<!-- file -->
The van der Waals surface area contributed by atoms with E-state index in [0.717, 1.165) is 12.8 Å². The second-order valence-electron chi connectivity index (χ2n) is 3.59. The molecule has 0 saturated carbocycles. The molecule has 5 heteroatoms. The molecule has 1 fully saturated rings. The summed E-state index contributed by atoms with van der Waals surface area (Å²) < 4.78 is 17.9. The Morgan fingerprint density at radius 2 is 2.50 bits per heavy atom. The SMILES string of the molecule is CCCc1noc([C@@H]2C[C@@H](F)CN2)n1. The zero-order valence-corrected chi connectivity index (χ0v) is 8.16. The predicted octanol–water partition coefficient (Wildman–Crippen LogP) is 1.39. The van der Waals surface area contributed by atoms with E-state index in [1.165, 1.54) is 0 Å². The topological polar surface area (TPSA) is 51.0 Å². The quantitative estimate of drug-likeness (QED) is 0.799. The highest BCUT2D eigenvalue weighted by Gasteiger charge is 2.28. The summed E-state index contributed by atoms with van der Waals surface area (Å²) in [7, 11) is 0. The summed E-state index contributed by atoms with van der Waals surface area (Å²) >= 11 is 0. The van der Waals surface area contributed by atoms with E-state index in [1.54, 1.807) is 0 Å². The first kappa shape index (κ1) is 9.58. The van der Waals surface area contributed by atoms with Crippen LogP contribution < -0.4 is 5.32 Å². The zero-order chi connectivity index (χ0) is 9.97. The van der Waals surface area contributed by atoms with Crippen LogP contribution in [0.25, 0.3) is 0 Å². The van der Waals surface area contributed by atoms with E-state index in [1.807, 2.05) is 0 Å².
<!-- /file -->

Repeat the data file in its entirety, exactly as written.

The van der Waals surface area contributed by atoms with E-state index in [0.717, 1.165) is 12.8 Å². The second-order valence-electron chi connectivity index (χ2n) is 3.59. The molecule has 0 saturated carbocycles. The molecule has 5 heteroatoms. The molecule has 1 fully saturated rings. The summed E-state index contributed by atoms with van der Waals surface area (Å²) < 4.78 is 17.9. The Morgan fingerprint density at radius 2 is 2.50 bits per heavy atom. The SMILES string of the molecule is CCCc1noc([C@@H]2C[C@@H](F)CN2)n1. The zero-order valence-corrected chi connectivity index (χ0v) is 8.16. The predicted octanol–water partition coefficient (Wildman–Crippen LogP) is 1.39. The van der Waals surface area contributed by atoms with E-state index in [1.165, 1.54) is 0 Å². The topological polar surface area (TPSA) is 51.0 Å². The quantitative estimate of drug-likeness (QED) is 0.799. The highest BCUT2D eigenvalue weighted by Gasteiger charge is 2.28. The summed E-state index contributed by atoms with van der Waals surface area (Å²) in [7, 11) is 0. The summed E-state index contributed by atoms with van der Waals surface area (Å²) >= 11 is 0. The van der Waals surface area contributed by atoms with E-state index in [1.54, 1.807) is 0 Å². The first kappa shape index (κ1) is 9.58. The van der Waals surface area contributed by atoms with Crippen LogP contribution < -0.4 is 5.32 Å². The zero-order chi connectivity index (χ0) is 9.97. The van der Waals surface area contributed by atoms with Crippen LogP contribution in [0.25, 0.3) is 0 Å². The van der Waals surface area contributed by atoms with E-state index in [1.807, 2.05) is 0 Å².